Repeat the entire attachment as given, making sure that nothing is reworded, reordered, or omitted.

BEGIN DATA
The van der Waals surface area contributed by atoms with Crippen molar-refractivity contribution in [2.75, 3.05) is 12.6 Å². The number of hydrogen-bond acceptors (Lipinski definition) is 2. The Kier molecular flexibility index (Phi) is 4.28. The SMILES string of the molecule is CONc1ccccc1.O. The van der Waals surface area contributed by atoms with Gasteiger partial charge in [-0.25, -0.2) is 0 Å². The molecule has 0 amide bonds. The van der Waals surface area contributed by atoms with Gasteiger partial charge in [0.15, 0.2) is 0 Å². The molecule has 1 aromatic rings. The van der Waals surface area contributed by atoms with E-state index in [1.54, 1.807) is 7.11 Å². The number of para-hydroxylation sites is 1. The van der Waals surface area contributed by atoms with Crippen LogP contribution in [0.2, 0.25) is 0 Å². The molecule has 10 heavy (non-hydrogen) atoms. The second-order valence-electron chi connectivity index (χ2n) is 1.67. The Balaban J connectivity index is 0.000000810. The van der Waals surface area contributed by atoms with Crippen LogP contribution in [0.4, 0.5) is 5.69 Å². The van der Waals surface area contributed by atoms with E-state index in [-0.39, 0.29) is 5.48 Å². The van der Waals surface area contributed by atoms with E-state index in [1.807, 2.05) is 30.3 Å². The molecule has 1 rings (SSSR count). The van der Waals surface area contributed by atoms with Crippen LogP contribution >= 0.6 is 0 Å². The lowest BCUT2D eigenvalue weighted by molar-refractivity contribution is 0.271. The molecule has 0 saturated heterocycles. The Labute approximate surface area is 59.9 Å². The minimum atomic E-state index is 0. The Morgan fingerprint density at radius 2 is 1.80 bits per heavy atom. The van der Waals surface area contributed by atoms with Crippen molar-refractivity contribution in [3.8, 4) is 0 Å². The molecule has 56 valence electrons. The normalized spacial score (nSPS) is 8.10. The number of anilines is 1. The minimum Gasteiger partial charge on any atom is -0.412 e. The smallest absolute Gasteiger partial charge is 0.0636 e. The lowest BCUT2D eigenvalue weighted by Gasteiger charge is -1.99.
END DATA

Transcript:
The van der Waals surface area contributed by atoms with Crippen molar-refractivity contribution in [2.75, 3.05) is 12.6 Å². The number of hydrogen-bond acceptors (Lipinski definition) is 2. The Kier molecular flexibility index (Phi) is 4.28. The SMILES string of the molecule is CONc1ccccc1.O. The van der Waals surface area contributed by atoms with Gasteiger partial charge in [-0.25, -0.2) is 0 Å². The molecule has 0 amide bonds. The van der Waals surface area contributed by atoms with Gasteiger partial charge in [0.15, 0.2) is 0 Å². The molecule has 1 aromatic rings. The van der Waals surface area contributed by atoms with E-state index in [1.54, 1.807) is 7.11 Å². The number of para-hydroxylation sites is 1. The van der Waals surface area contributed by atoms with Crippen LogP contribution in [0.2, 0.25) is 0 Å². The molecule has 10 heavy (non-hydrogen) atoms. The second-order valence-electron chi connectivity index (χ2n) is 1.67. The Balaban J connectivity index is 0.000000810. The van der Waals surface area contributed by atoms with Crippen LogP contribution in [0.4, 0.5) is 5.69 Å². The van der Waals surface area contributed by atoms with E-state index in [-0.39, 0.29) is 5.48 Å². The van der Waals surface area contributed by atoms with E-state index in [1.807, 2.05) is 30.3 Å². The molecule has 1 rings (SSSR count). The van der Waals surface area contributed by atoms with Crippen LogP contribution >= 0.6 is 0 Å². The lowest BCUT2D eigenvalue weighted by molar-refractivity contribution is 0.271. The molecule has 0 saturated heterocycles. The Labute approximate surface area is 59.9 Å². The minimum atomic E-state index is 0. The Morgan fingerprint density at radius 2 is 1.80 bits per heavy atom. The van der Waals surface area contributed by atoms with Crippen molar-refractivity contribution in [3.8, 4) is 0 Å². The molecule has 56 valence electrons. The normalized spacial score (nSPS) is 8.10. The number of anilines is 1. The minimum Gasteiger partial charge on any atom is -0.412 e. The smallest absolute Gasteiger partial charge is 0.0636 e. The lowest BCUT2D eigenvalue weighted by Gasteiger charge is -1.99.